Friday, January 20, 2017

Finishing the Cape to Rio Race

Approaching the finish line of the Cape to Rio Race presents some interesting choices that must be made on all boats. Some choices are because of the wind conditions generated by the topography of the land close by and some are because of timing of the approach.

I have completed this race three times, in 1993, 1996 and 2000. Those races were all a bit different from this one in that we had the island of Trinidade as a mark of the course, to be left to port. This island is about 600 nautical miles east of the Brazilian mainland and having to go around it forced all boats to approach the finish from the northeast, with Cabo Frio as landfall and an obstacle that must be rounded. From there to Rio there are areas of fluky winds that have to be negotiated.

Trinidade is no longer a mark of the course, so the boats cut the corner and mostly approach from a more easterly direction. Whereas in the past we sailed close by Cabo Frio, this time many will only have seen Cabo Frio on the horizon. Now few are getting themselves trapped in the windless waters around the islands 25 miles from the finish, instead staying further out to sea in cleaner breeze.

The other difference from the races that I have sailed is that the finish line has been moved for some reason that is not known to me. Refer to the image below for a comparison between the two finish lines. This is an image from the tracking map today, December 20th. It shows the tracks of all boats that have finished the race.
Tracking map of the approaches to the finish line. Click on the image to enlarge. Image courtesy of Xtra-Track.
The landward end of the finish line in the past has been at an historic military fort on Ipanema point, under the 2nd "A" in "Ipanema" on the map. The other end of the line was on one of the islands south of that point, out in open water. It gave a long line without excessive current and well clear of the mountains that so affect wind strength and direction. We were able to choose where we wanted to cross that line, depending on wind and current conditions.

Now the finish line is also run from an historic military fort but it is on a tiny island right in the mouth of Guanabara Bay, with a short line defined by the island and a buoy. The line is right in the area of strongest current, with massive volumes of water rushing into this very large bay and back out again six hours later, twice in each 24 hours. Add to that the proximity of this finish line to the famous Sugarloaf mountain that guards the western side of the entrance and we find that the winds may be light to non-existent in this area. Any boat that is unlucky enough to arrive on an ebbing tide may find that they don't have the breeze needed to fight against the strong current, while another boat might have arrived 6 hours earlier or later and found that the flooding tide carried them very speedily down the middle of the channel and across the finish line.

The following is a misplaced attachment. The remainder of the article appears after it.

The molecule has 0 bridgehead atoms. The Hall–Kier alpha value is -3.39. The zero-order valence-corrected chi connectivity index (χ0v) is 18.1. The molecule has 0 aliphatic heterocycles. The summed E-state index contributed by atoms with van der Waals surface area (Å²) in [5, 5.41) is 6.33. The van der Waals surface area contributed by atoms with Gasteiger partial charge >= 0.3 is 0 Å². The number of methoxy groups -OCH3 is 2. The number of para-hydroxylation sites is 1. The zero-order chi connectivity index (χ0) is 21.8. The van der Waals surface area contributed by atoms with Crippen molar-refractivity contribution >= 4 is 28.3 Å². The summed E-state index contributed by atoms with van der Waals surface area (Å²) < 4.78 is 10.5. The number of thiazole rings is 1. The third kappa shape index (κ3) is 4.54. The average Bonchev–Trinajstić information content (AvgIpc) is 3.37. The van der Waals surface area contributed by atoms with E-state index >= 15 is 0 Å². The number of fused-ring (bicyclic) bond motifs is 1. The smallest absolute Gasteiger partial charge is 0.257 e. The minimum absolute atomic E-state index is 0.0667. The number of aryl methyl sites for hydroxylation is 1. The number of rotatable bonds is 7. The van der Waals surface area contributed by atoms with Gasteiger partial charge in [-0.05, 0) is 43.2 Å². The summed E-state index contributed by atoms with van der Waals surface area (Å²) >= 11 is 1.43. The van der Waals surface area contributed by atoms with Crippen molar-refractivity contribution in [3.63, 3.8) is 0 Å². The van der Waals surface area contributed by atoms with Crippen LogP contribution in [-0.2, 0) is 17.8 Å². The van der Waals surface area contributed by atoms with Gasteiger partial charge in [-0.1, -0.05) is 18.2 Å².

In the map image above you can judge quite well which boats arrived on a flooding tide or slack water and which ones arrived on an ebbing tide. These tracks are not a continuous record of the path that a boat sailed, they are updated at 30-60 minute intervals, so the lines link the spots that each boat was at the times that the tracking system communicated with their tracking transponder. You can see which boats had an easy passage and which had to fight all the way to the line, tacking through the moving water and looking for the areas of least contrary current.

The fortune or misfortune attached to the time of arrival can make a difference of hours to the finishing time, with some boats rushing through the bay entrance and finish line in less than 30 minutes and others taking hours to negotiate the same short distance. Two boats can fight fairly against each other all the way across the ocean, separated by hours on the water but nose-to-nose on handicap. Then they reach the mouth of Guanabara Bay and one has a flooding tide and the other arrives on the next ebbing tide, which cancels out all of the good racing of the previous 2-3 weeks.

We can deal with the vagaries of wind speed and direction, that is part of yacht racing. However, I don't understand why the organisers would add the much more damaging potential of strong currents into the final few miles of a 3500 mile trans-ocean yacht race when there appears to be a perfectly acceptable alternative just a few miles away. It is such an illogical choice that I have to think that there is some reason that I don't know. If the reason is a matter of convenience for those who crew the finish line, that really is not good enough. This race attracts many boats, crewed by hundreds of people and costing millions of dollars in total outlay for the race. Everything possible should be done to make the race as fair as possible for every boat that jumps through the many bureaucratic hoops and negotiates the financial obstacles that are always involved in an international race of this stature. Nobody can do anything about boats of such varying speeds sailing in different weather systems along the course but the start and finish are very visible aspects that contribute to the overall feel of the race and the level of satisfaction of the people involved. Moving that finish line to a less contentious position will help elevate the satisfaction level for those who participate in competing across this massive piece of water.

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